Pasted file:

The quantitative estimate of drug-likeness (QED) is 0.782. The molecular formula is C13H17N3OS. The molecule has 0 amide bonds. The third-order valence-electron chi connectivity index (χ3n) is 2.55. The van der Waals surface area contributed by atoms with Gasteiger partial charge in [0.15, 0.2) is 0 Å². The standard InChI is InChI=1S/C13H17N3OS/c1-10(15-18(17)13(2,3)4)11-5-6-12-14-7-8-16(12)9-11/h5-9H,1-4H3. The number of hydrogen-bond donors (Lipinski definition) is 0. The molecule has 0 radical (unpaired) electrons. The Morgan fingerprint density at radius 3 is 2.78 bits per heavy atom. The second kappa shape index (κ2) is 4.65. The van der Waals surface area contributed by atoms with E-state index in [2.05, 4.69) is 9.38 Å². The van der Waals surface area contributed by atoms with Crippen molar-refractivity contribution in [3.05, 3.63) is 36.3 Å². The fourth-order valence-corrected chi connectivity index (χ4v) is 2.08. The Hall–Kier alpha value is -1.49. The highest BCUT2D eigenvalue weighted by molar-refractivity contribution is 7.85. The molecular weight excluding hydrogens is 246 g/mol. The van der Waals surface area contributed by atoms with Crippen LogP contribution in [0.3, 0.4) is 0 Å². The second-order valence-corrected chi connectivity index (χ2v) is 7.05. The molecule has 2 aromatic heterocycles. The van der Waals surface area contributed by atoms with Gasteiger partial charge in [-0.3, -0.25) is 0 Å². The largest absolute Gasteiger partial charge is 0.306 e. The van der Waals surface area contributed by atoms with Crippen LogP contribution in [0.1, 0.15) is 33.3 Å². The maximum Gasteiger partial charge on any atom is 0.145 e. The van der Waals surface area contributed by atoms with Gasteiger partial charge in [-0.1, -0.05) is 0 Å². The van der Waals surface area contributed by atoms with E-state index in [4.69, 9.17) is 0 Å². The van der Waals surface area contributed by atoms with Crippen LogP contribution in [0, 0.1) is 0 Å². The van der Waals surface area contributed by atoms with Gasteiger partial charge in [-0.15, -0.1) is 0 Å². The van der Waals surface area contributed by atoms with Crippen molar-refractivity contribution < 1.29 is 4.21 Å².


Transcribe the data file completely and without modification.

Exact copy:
The quantitative estimate of drug-likeness (QED) is 0.782. The molecular formula is C13H17N3OS. The molecule has 0 amide bonds. The third-order valence-electron chi connectivity index (χ3n) is 2.55. The van der Waals surface area contributed by atoms with Gasteiger partial charge in [0.15, 0.2) is 0 Å². The standard InChI is InChI=1S/C13H17N3OS/c1-10(15-18(17)13(2,3)4)11-5-6-12-14-7-8-16(12)9-11/h5-9H,1-4H3. The number of hydrogen-bond donors (Lipinski definition) is 0. The molecule has 0 radical (unpaired) electrons. The Morgan fingerprint density at radius 3 is 2.78 bits per heavy atom. The second kappa shape index (κ2) is 4.65. The van der Waals surface area contributed by atoms with E-state index in [2.05, 4.69) is 9.38 Å². The van der Waals surface area contributed by atoms with Crippen molar-refractivity contribution in [3.05, 3.63) is 36.3 Å². The fourth-order valence-corrected chi connectivity index (χ4v) is 2.08. The Hall–Kier alpha value is -1.49. The highest BCUT2D eigenvalue weighted by molar-refractivity contribution is 7.85. The molecular weight excluding hydrogens is 246 g/mol. The van der Waals surface area contributed by atoms with Crippen LogP contribution in [0.3, 0.4) is 0 Å². The second-order valence-corrected chi connectivity index (χ2v) is 7.05. The molecule has 2 aromatic heterocycles. The van der Waals surface area contributed by atoms with Gasteiger partial charge in [-0.3, -0.25) is 0 Å². The largest absolute Gasteiger partial charge is 0.306 e. The van der Waals surface area contributed by atoms with Crippen LogP contribution in [0.1, 0.15) is 33.3 Å². The maximum Gasteiger partial charge on any atom is 0.145 e. The van der Waals surface area contributed by atoms with Gasteiger partial charge in [-0.1, -0.05) is 0 Å². The van der Waals surface area contributed by atoms with E-state index in [4.69, 9.17) is 0 Å². The van der Waals surface area contributed by atoms with Crippen LogP contribution in [0, 0.1) is 0 Å². The van der Waals surface area contributed by atoms with Gasteiger partial charge in [-0.15, -0.1) is 0 Å². The van der Waals surface area contributed by atoms with Crippen molar-refractivity contribution < 1.29 is 4.21 Å².